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National Defense > Blog > Posts > Raytheon Looks to Secure More International Sales
Raytheon Looks to Secure More International Sales
By Yasmin Tadjdeh



As domestic budgets have tightened, Raytheon Co. is working to increase its foreign visibility, one executive said.

With contracts across the Middle East and Asia, Raytheon has worked to build relationships with foreign countries, said Tom Kennedy, president of Raytheon’s Integrated Defense Systems (IDS) business unit at a media roundtable in Washington, D.C., on Oct. 23.

Raytheon recently secured a $45.3 million contract with the U.S. Navy "to provide MK 54 lightweight torpedo hardware, test equipment, spares and related engineering and repair services for U.S. fleet inventory and in support of foreign military sales to the Royal Australian Navy and the Indian Navy," according to a press release.

It has also worked with South Korea and the United Arab Emirates in the past, and has production facilities in Australia, the United Kingdom and Canada.

For Raytheon, and IDS in particular, one of the key ways for international success is to have a presence in a country and foster a true relationship, Kennedy said. One way to do this is by employing local workers, he said. For example, in the Middle East, Raytheon hires educated youth from countries such as Saudi Arabia, Kennedy said.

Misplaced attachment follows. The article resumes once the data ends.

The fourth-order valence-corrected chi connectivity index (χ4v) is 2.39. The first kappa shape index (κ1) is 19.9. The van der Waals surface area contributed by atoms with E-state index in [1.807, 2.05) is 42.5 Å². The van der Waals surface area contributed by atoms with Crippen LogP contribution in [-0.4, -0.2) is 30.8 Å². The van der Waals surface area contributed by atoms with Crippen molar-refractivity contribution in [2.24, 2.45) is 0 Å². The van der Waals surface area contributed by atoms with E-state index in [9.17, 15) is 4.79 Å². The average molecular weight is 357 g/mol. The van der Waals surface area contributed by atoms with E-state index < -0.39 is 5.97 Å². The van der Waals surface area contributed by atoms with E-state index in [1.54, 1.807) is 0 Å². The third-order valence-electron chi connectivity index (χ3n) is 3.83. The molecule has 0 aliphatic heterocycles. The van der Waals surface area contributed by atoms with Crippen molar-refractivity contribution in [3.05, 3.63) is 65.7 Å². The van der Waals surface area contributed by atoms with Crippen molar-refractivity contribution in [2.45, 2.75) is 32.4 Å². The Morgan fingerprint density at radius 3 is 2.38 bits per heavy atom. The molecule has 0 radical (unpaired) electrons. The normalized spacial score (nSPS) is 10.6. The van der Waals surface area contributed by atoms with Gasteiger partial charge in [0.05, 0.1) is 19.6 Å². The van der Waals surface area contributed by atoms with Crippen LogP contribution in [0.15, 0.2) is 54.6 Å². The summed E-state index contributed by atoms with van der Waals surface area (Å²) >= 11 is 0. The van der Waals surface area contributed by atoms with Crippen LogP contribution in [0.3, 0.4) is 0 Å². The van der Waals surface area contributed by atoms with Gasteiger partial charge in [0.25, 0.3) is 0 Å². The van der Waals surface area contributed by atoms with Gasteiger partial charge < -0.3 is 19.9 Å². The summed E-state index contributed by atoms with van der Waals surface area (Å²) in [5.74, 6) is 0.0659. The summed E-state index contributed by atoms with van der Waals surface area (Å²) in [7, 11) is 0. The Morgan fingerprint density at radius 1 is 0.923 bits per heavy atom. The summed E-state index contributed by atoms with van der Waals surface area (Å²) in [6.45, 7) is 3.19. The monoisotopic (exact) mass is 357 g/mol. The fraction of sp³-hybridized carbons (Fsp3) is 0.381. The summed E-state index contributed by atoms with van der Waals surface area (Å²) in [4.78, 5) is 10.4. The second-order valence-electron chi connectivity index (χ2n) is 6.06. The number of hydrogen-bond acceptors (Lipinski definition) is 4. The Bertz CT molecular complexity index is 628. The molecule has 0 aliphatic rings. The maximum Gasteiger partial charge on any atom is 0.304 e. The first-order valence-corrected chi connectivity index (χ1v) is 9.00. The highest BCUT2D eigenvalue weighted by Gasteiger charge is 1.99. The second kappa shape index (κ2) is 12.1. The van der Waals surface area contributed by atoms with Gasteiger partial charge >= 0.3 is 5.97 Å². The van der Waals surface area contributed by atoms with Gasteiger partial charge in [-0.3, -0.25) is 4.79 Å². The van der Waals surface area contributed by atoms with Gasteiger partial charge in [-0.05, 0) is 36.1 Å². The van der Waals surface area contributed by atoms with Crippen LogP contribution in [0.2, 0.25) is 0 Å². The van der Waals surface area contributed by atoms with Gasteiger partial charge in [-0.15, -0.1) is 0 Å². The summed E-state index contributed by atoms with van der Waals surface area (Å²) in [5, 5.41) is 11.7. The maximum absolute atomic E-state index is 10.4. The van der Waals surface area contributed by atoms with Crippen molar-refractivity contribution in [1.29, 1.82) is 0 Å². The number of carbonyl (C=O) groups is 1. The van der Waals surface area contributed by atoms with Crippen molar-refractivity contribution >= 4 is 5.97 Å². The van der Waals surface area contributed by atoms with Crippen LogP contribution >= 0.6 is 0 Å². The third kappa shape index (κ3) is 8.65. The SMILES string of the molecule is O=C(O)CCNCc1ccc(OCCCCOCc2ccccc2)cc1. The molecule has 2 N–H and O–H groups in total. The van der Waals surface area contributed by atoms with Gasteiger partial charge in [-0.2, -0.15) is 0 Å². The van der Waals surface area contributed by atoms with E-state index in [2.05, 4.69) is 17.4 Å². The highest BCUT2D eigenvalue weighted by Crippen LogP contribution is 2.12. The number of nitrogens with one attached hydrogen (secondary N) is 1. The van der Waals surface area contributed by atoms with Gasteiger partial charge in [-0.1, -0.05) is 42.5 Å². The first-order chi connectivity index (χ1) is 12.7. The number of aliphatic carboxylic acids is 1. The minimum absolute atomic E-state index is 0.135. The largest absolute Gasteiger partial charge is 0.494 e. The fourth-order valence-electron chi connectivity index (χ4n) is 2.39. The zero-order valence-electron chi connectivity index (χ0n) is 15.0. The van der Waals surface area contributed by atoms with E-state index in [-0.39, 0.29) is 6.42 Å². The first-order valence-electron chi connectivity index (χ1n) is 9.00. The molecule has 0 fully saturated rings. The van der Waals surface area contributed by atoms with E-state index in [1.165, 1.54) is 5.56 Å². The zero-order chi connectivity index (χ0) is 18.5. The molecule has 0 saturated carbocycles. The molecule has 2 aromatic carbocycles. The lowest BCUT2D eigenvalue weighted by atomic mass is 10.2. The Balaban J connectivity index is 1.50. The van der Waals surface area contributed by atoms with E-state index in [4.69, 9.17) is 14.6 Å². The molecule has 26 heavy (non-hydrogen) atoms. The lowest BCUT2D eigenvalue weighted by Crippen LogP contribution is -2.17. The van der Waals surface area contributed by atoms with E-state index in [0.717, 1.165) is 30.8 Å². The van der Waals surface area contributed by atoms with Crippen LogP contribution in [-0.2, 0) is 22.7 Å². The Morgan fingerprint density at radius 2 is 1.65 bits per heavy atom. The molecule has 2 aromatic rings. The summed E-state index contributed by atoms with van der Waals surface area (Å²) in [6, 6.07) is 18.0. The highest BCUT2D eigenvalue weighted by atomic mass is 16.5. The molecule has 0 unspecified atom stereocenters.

“As companies go to do work in the Middle East, they are going to have to come to the realization that they just can’t be selling products … we also have to think on how that is going to be carried out and implemented in a way that provides some other economic benefit for the country, such as jobs,” he added.

International deals make up a significant portion of IDS’ business, with 54 percent coming from foreign contracts. International contracts make up about 25 percent of Raytheon’s business in total, Kennedy said.

Although the company is still doing well, particularly in international waters, sequestration is still a major threat, Kennedy said.

“The fog of uncertainty is probably our biggest issue that we are trying to deal with, and so any time we can take that uncertainty and grab it and make it certain, that’s what we’re trying to do,” Kennedy said.

When the future is murky, decision-makers are afraid, Kennedy said. In order for the defense industry to continue garnering contracts, sequestration must be resolved, he said.

Sequestration is an uncontrollable force, but for what a company can control — such as products and relationships — Kennedy said Raytheon is doing all it can and “aggressively” working on the international strategy.

Raytheon is not the only defense contractor looking to international contracts to make up for dwindling domestic opportunities in the face of sequestration.

Last week, Lockheed Martin held a press conference in Crystal City, Va. where they showed off Naval products geared towards foreign nations including its Littoral Combat Ship, the MH-60R maritime helicopter and the AN/TPQ-53 Counterfire Target Acquisition Radar.

Photo Credit: Raytheon Co.

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